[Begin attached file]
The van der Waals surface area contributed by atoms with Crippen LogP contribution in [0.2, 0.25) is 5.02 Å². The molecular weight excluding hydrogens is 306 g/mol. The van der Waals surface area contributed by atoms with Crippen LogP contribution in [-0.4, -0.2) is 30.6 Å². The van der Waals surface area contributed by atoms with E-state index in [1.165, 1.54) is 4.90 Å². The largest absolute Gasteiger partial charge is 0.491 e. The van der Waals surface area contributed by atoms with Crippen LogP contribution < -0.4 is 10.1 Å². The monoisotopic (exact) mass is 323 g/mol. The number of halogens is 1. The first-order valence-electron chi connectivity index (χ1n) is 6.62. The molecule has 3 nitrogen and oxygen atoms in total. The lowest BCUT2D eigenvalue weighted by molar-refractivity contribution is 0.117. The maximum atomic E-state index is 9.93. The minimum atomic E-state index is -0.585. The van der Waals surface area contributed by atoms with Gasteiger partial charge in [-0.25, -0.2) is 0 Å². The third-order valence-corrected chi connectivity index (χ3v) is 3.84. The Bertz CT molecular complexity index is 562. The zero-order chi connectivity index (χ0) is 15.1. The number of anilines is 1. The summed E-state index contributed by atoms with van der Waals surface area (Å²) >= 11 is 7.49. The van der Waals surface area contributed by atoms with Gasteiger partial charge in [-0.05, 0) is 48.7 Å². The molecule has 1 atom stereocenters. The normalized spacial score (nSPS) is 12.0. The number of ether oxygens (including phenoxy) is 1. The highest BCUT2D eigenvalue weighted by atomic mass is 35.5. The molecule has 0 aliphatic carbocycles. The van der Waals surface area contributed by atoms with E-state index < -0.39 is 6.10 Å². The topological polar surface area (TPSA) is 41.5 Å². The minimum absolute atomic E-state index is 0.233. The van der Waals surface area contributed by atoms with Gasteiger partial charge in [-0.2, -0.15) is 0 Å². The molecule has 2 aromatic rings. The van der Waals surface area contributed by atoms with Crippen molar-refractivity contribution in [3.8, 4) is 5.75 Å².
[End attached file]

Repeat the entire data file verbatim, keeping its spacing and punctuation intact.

The van der Waals surface area contributed by atoms with Crippen LogP contribution in [0.2, 0.25) is 5.02 Å². The molecular weight excluding hydrogens is 306 g/mol. The van der Waals surface area contributed by atoms with Crippen LogP contribution in [-0.4, -0.2) is 30.6 Å². The van der Waals surface area contributed by atoms with E-state index in [1.165, 1.54) is 4.90 Å². The largest absolute Gasteiger partial charge is 0.491 e. The van der Waals surface area contributed by atoms with Crippen LogP contribution < -0.4 is 10.1 Å². The monoisotopic (exact) mass is 323 g/mol. The number of halogens is 1. The first-order valence-electron chi connectivity index (χ1n) is 6.62. The molecule has 3 nitrogen and oxygen atoms in total. The lowest BCUT2D eigenvalue weighted by molar-refractivity contribution is 0.117. The maximum atomic E-state index is 9.93. The minimum atomic E-state index is -0.585. The van der Waals surface area contributed by atoms with Gasteiger partial charge in [-0.25, -0.2) is 0 Å². The third-order valence-corrected chi connectivity index (χ3v) is 3.84. The Bertz CT molecular complexity index is 562. The zero-order chi connectivity index (χ0) is 15.1. The number of anilines is 1. The summed E-state index contributed by atoms with van der Waals surface area (Å²) >= 11 is 7.49. The van der Waals surface area contributed by atoms with Gasteiger partial charge in [-0.05, 0) is 48.7 Å². The molecule has 1 atom stereocenters. The normalized spacial score (nSPS) is 12.0. The number of ether oxygens (including phenoxy) is 1. The highest BCUT2D eigenvalue weighted by atomic mass is 35.5. The molecule has 0 aliphatic carbocycles. The van der Waals surface area contributed by atoms with E-state index < -0.39 is 6.10 Å². The topological polar surface area (TPSA) is 41.5 Å². The minimum absolute atomic E-state index is 0.233. The van der Waals surface area contributed by atoms with Gasteiger partial charge in [-0.2, -0.15) is 0 Å². The molecule has 2 aromatic rings. The van der Waals surface area contributed by atoms with Crippen molar-refractivity contribution in [3.8, 4) is 5.75 Å².